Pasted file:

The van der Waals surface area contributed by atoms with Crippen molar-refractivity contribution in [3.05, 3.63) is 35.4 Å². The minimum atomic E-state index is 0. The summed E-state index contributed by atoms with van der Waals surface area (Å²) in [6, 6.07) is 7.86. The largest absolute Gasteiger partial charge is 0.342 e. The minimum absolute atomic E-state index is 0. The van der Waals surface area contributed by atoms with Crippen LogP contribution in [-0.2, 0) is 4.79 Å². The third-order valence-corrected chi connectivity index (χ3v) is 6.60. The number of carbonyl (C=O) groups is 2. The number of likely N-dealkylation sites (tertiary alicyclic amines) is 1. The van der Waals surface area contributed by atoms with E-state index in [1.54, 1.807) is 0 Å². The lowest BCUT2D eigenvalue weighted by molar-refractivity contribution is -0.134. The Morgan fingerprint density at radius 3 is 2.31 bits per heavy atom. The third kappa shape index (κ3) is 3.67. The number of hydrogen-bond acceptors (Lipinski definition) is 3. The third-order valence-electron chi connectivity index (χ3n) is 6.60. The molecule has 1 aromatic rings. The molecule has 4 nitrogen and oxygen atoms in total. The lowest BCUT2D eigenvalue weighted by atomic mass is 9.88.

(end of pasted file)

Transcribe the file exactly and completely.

The van der Waals surface area contributed by atoms with Crippen molar-refractivity contribution in [3.05, 3.63) is 35.4 Å². The minimum atomic E-state index is 0. The summed E-state index contributed by atoms with van der Waals surface area (Å²) in [6, 6.07) is 7.86. The largest absolute Gasteiger partial charge is 0.342 e. The minimum absolute atomic E-state index is 0. The van der Waals surface area contributed by atoms with Crippen LogP contribution in [-0.2, 0) is 4.79 Å². The third-order valence-corrected chi connectivity index (χ3v) is 6.60. The number of carbonyl (C=O) groups is 2. The number of likely N-dealkylation sites (tertiary alicyclic amines) is 1. The van der Waals surface area contributed by atoms with E-state index in [1.54, 1.807) is 0 Å². The lowest BCUT2D eigenvalue weighted by molar-refractivity contribution is -0.134. The Morgan fingerprint density at radius 3 is 2.31 bits per heavy atom. The third kappa shape index (κ3) is 3.67. The number of hydrogen-bond acceptors (Lipinski definition) is 3. The third-order valence-electron chi connectivity index (χ3n) is 6.60. The molecule has 1 aromatic rings. The molecule has 4 nitrogen and oxygen atoms in total. The lowest BCUT2D eigenvalue weighted by atomic mass is 9.88.